Maturity models are often used on a self-assessment basis, to help organizations understand their current level of capability in a particular functional, strategic or organizational area. In addition, such models, through the discussion of different levels and descriptors of maturity, may help administrators to understand the changes needed to attain a higher level of maturity.

The intention of the Forum on Tax Administration maturity models is to:

  • allow TAs to self-assess through internal discussions as to where they see themselves as regards maturity in various activities and functions;
  • provide officials working in an area, including senior leadership of the TA, with a good oversight of the level of maturity based on input from other stakeholders across the organization;
  • help facilitate discussions on future strategy and identify areas for further short-term improvement, including where that needs to be supported by the actions of other parts of the TA;
  • allow TAs to see where they sit compared to their peers.

Models available include Enterprise Risk Management, Tax Debt Management, Tax Compliance Burden, Tax Crime Investigation and the Digital Transformation Maturity Model.

Tax Administrations Digital Maturity Index

This carries out an analysis based on the premise that TAs are organizations that consume data to produce digital services based on information, that allow citizens to comply with their tax obligations easily and equitably.

The Inter-American Development Bank (IDB), together with other international organizations such as the OECD, IOTA and CIAT, have developed a very intense dialogue that made it possible to identify and document best practices in the use of ICTs for tax collection. Because of this dialogue, best practices are considered to be based on the following principles:

  • the data enters the system only once (data-only-once);
  • data is managed and processed centrally for various products and services (single source of truth)
  • the dataflows travel and are stored in digital media (paperless);
  • information is received and processed in real time.

The index builds a scale with four levels of maturity: initial, intermediate, advanced, and best practices, which allows the characterizing of the progress of a given TA in a series of dimensions that group the most critical aspects related to data and information services for tax collection.

The dimensions of the index are grouped in the enablers of the digital transformation process such as the country’s digital environment and the resources available to the TA. There are also two-dimensional aspects, such as the collection of the data and the electronic invoice. Finally, the generation of digital products and services is considered.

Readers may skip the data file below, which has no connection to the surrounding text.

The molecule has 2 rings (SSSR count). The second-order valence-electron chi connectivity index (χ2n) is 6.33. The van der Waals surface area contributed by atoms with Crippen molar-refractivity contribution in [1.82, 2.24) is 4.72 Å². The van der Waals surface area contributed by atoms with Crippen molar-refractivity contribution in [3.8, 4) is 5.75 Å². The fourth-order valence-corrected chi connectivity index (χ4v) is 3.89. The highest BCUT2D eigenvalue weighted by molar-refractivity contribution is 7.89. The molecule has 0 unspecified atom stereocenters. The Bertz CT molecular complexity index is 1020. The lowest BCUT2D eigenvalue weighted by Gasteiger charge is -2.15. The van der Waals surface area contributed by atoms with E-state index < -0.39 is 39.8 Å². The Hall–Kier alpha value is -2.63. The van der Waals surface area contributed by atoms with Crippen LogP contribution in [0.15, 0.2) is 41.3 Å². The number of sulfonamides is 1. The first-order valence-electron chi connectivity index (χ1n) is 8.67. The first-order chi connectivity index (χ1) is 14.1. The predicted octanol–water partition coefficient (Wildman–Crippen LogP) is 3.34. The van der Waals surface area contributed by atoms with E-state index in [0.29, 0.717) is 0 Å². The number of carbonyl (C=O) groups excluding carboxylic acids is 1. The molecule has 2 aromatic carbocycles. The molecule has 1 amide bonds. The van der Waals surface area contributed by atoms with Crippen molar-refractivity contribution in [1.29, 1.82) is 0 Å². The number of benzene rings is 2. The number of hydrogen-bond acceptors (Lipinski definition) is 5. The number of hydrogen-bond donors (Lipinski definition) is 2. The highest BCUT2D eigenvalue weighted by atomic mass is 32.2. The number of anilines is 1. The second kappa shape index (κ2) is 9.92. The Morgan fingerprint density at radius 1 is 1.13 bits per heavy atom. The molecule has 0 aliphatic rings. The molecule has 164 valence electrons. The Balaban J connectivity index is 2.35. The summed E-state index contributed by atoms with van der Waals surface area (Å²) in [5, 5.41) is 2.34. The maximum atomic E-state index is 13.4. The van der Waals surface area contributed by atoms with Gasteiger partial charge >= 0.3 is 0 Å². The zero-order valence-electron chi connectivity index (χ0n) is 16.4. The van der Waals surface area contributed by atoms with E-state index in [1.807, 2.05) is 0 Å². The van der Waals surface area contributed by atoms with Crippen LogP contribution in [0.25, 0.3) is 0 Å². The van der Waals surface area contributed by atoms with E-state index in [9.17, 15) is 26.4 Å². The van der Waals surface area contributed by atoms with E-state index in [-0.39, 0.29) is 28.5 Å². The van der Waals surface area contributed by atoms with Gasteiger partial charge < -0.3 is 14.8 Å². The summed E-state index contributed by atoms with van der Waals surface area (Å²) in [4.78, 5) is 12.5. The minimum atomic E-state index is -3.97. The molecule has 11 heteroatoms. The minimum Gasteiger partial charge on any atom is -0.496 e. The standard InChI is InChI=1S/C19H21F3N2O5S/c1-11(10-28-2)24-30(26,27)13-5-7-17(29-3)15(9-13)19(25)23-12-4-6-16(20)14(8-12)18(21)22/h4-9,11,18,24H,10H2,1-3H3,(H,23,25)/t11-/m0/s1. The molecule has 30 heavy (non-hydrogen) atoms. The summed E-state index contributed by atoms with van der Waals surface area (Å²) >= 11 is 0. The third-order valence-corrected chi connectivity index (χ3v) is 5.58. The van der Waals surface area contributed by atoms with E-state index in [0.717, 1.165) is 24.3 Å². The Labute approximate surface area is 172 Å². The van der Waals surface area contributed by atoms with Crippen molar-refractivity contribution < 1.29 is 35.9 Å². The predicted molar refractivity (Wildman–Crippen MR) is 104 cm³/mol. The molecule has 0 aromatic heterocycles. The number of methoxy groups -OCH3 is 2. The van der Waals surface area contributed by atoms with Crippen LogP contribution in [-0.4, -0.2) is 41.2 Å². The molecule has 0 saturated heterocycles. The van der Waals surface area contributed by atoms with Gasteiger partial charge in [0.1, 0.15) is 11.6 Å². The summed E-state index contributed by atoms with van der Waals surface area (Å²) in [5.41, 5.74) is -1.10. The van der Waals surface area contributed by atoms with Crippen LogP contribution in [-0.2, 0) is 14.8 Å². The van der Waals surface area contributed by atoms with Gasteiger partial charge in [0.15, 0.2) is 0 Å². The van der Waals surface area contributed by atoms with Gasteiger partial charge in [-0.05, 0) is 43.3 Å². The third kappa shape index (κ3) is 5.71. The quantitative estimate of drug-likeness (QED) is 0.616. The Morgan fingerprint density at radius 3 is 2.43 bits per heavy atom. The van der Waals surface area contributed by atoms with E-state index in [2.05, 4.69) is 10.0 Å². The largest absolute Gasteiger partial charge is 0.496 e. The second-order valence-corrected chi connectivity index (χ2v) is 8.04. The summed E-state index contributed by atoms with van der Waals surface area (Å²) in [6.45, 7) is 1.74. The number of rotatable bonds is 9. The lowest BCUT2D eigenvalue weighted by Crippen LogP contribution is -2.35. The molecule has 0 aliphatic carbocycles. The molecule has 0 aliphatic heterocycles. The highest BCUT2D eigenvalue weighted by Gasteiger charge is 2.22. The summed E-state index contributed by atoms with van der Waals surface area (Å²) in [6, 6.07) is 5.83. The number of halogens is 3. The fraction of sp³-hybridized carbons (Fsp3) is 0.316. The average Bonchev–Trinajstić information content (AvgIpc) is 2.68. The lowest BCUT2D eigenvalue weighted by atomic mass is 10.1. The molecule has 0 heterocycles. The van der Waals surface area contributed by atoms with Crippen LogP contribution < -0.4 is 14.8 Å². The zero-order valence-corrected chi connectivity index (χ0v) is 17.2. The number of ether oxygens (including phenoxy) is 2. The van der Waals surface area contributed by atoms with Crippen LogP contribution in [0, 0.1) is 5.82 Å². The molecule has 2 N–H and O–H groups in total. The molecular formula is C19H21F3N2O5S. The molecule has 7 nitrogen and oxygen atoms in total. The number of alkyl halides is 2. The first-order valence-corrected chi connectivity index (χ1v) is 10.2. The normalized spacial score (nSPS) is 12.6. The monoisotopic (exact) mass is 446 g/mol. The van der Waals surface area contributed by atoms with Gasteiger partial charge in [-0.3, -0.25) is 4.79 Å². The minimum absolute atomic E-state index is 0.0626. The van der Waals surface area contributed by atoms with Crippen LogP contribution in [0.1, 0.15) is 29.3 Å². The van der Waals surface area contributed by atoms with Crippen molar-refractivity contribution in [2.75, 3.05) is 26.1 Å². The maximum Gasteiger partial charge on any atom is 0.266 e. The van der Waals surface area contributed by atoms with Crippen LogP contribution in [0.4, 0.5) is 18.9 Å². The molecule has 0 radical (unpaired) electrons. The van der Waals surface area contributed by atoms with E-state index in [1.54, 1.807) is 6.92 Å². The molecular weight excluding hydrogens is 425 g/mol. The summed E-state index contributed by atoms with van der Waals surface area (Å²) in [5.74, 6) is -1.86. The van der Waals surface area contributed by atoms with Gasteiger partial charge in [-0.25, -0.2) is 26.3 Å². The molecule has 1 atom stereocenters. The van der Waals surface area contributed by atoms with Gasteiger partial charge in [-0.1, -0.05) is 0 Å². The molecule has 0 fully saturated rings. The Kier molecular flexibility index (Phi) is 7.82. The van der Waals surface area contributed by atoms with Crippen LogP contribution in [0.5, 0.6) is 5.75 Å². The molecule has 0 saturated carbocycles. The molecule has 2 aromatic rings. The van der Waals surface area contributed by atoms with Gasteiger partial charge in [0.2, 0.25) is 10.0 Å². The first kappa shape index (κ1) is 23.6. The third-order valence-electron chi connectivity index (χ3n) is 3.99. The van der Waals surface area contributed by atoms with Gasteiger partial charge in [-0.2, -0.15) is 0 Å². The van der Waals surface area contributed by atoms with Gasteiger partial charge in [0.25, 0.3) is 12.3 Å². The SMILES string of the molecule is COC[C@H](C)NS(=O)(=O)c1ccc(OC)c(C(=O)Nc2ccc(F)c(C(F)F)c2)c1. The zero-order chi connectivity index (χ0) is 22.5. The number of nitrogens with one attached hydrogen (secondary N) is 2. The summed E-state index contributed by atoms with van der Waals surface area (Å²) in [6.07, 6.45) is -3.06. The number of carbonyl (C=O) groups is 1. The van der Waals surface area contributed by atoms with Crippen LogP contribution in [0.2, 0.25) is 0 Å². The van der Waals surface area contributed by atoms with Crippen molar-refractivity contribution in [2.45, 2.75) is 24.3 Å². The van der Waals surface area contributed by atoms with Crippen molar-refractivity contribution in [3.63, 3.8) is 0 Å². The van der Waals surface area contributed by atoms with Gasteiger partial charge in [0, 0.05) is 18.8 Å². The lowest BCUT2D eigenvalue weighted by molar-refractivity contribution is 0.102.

The implementation of this index allows public managers to map these dimensions in detail and diagnose their strengths and the gaps to be closed in order to continue driving a digital transformation that brings the expected efficiency gains.

The IDB has already promoted the use of the digital maturity index to carry out studies in countries such as Guatemala, Colombia, Chile and the Dominican Republic.

Final Thoughts

Today we are witnessing a historic moment in the digitalization of TAs which was evidently accelerated, unplanned and unforeseen, due to the isolation measures and closure of many facilities as a result of the Covid-19 pandemic.

This unprecedented economic, health and social crisis that we are going through is causing a huge loss of revenue, which is why many countries are planning tax reforms and processes to modernize their TAs.

Digitalization has become a key aspect for all countries and the times we are living through have made it clear that technological maturity is key to the resilience of governments and their institutions.

Digital transformation is a new opportunity for countries, since those who pursue it will be able to develop more quickly and avoid the inequalities that can be generated if it is not included as a state policy.

This highlights the importance of digitalizing the public sector and TAs—where citizens should always be placed as the center of all digital transformation—always seeking to be more efficient in the provision of public services.

It is important to recognize how the tools, frameworks and offerings commented on in this article can support different stages of a digitalization journey.

Reducing compliance costs for taxpayers and TAs alike is vital throughout the whole digitalization process.

I have highlighted the initiatives promoted which should serve not only to analyze the digital development of each TA in their functions, processes and structures, but fundamentally to discover the best practices and allow guidance for those administrations that want to advance in the digitalization process.

I am convinced that these studies will be strengthened, with collaboration and cooperation between different countries and international organizations in conjunction with the private sector, in order to make the digital transformation of TAs more efficient and effective.

In short, as has been said, “The future is today, remember that the first step does not take you where you want to go, but it moves you from where you are.”

This column does not necessarily reflect the opinion of The Bureau of National Affairs Inc. or its owners.

Author Information

Alfredo Collosa is a consultant and tutor in tax administration at the Inter-American Center of Tax Administrations (CIAT), professor, investigator, author of books and publications, and lecturer. He holds an Official Masters in Public Finance and Tax Administration (UNED-IEF).

The author may be contacted at: